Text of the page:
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Who will stay, go? Expect big changes in 2006

Discussion in 'Packer Fan Forum' started by IPBprez, Jan 2, 2006.

  1. IPBprez

    IPBprez Cheesehead

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    Posted Jan. 01, 2006
    [​IMG]
    Pete Dougherty

    Who will stay, go? Expect big changes in 2006

    Time, draft position and the trading of too many draft picks finally have caught up with the Green Bay Packers.

    This team isn’t 3-12 going into its finale today for nothing. Even if Javon Walker and Ahman Green had stayed healthy all season, this was a .500 team at best.

    Every offseason brings major roster turnover to the majority of NFL teams, but General Manager Ted Thompson and his scouting staff have more work than most this offseason. The Packers need to upgrade their starters in ways big and small to be a decent team next season, and even that possibility is contingent on quarterback Brett Favre’s return.

    Don’t be surprised if this team has anywhere from six to nine new starters next season.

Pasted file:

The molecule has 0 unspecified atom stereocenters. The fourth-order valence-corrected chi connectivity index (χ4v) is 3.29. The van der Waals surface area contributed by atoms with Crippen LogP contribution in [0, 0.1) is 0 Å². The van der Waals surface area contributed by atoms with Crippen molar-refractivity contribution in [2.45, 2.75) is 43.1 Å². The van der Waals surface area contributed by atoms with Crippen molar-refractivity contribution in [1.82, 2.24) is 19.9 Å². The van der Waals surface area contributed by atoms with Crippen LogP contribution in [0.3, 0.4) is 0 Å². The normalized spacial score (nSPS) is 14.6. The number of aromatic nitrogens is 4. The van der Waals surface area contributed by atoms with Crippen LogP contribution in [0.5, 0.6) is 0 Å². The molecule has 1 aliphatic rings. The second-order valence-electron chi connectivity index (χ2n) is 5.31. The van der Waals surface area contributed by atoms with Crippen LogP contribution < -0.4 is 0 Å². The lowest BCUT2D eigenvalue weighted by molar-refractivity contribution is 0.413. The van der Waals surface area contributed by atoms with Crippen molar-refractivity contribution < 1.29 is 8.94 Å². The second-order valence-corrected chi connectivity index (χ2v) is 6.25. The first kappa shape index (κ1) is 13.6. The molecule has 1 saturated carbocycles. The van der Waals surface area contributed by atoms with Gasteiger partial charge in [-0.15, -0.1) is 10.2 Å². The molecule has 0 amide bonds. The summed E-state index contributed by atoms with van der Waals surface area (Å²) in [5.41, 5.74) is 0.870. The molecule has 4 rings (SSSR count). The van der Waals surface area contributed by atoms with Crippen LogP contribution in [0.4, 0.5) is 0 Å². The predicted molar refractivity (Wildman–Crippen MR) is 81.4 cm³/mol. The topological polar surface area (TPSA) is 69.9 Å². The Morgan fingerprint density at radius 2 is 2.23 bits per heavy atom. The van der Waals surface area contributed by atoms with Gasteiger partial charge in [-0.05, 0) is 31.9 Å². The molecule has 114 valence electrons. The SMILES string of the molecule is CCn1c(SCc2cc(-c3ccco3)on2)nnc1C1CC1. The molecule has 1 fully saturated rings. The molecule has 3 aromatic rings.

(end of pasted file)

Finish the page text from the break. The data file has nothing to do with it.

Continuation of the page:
Below is a position-by-position look at likely returnees and places where the Packers need new talent. The Packers will have some high draft picks — probably in the top five of the first and second rounds — and $10 million to $15 million in salary cap room for free agency.

    Thompson disdains high-stakes free agency, so a big-money signing is unlikely. But he might be extremely active pursuing low-level and perhaps mid-level players.

    Quarterback

    It’s anybody’s guess whether Favre returns for his 15th season as the Packers’ starter. He’s never looked more frustrated, and there’s no telling if he’s had enough. Last month, he told ESPN he plans to talk to Thompson shortly after the season to see what the GM’s plans are for next season. That meeting probably will determine whether Favre can find the drive to play another season or two.

    Running back